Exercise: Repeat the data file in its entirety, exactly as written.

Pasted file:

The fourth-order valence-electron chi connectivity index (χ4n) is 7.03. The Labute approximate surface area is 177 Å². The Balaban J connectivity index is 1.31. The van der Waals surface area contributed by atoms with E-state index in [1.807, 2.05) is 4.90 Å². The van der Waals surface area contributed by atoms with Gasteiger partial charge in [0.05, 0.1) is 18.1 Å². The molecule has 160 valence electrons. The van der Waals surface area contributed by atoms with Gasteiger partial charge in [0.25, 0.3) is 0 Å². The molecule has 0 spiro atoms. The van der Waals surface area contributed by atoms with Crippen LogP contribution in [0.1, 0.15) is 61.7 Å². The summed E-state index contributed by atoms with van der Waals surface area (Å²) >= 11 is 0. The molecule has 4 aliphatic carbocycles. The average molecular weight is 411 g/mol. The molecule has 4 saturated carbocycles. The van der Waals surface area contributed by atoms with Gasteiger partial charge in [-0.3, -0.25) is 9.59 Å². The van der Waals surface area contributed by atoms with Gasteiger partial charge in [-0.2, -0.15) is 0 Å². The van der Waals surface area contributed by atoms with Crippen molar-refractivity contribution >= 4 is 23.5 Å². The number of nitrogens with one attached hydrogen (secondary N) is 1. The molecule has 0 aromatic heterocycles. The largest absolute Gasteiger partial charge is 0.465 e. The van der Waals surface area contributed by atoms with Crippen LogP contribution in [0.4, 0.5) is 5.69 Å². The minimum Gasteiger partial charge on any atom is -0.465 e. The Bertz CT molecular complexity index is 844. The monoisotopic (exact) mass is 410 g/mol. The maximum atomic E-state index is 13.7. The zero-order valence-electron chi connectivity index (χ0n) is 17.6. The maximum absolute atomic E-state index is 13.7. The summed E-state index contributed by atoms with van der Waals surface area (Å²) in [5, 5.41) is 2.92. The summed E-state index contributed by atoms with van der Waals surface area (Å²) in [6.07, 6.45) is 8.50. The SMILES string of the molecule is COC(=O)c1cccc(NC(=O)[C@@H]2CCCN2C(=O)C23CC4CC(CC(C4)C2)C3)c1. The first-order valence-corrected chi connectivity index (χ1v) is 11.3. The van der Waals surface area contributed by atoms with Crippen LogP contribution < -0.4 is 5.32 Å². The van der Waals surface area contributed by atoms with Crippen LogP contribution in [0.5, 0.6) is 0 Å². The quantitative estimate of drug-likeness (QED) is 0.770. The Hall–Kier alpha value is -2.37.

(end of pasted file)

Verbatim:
The fourth-order valence-electron chi connectivity index (χ4n) is 7.03. The Labute approximate surface area is 177 Å². The Balaban J connectivity index is 1.31. The van der Waals surface area contributed by atoms with E-state index in [1.807, 2.05) is 4.90 Å². The van der Waals surface area contributed by atoms with Gasteiger partial charge in [0.05, 0.1) is 18.1 Å². The molecule has 160 valence electrons. The van der Waals surface area contributed by atoms with Gasteiger partial charge in [0.25, 0.3) is 0 Å². The molecule has 0 spiro atoms. The van der Waals surface area contributed by atoms with Crippen LogP contribution in [0.1, 0.15) is 61.7 Å². The summed E-state index contributed by atoms with van der Waals surface area (Å²) >= 11 is 0. The molecule has 4 aliphatic carbocycles. The average molecular weight is 411 g/mol. The molecule has 4 saturated carbocycles. The van der Waals surface area contributed by atoms with Gasteiger partial charge in [-0.3, -0.25) is 9.59 Å². The van der Waals surface area contributed by atoms with Gasteiger partial charge in [-0.2, -0.15) is 0 Å². The van der Waals surface area contributed by atoms with Crippen molar-refractivity contribution >= 4 is 23.5 Å². The number of nitrogens with one attached hydrogen (secondary N) is 1. The molecule has 0 aromatic heterocycles. The largest absolute Gasteiger partial charge is 0.465 e. The van der Waals surface area contributed by atoms with Crippen LogP contribution in [0.4, 0.5) is 5.69 Å². The minimum Gasteiger partial charge on any atom is -0.465 e. The Bertz CT molecular complexity index is 844. The monoisotopic (exact) mass is 410 g/mol. The maximum atomic E-state index is 13.7. The zero-order valence-electron chi connectivity index (χ0n) is 17.6. The maximum absolute atomic E-state index is 13.7. The summed E-state index contributed by atoms with van der Waals surface area (Å²) in [5, 5.41) is 2.92. The summed E-state index contributed by atoms with van der Waals surface area (Å²) in [6.07, 6.45) is 8.50. The SMILES string of the molecule is COC(=O)c1cccc(NC(=O)[C@@H]2CCCN2C(=O)C23CC4CC(CC(C4)C2)C3)c1. The first-order valence-corrected chi connectivity index (χ1v) is 11.3. The van der Waals surface area contributed by atoms with Crippen LogP contribution < -0.4 is 5.32 Å². The van der Waals surface area contributed by atoms with Crippen LogP contribution in [0.5, 0.6) is 0 Å². The quantitative estimate of drug-likeness (QED) is 0.770. The Hall–Kier alpha value is -2.37.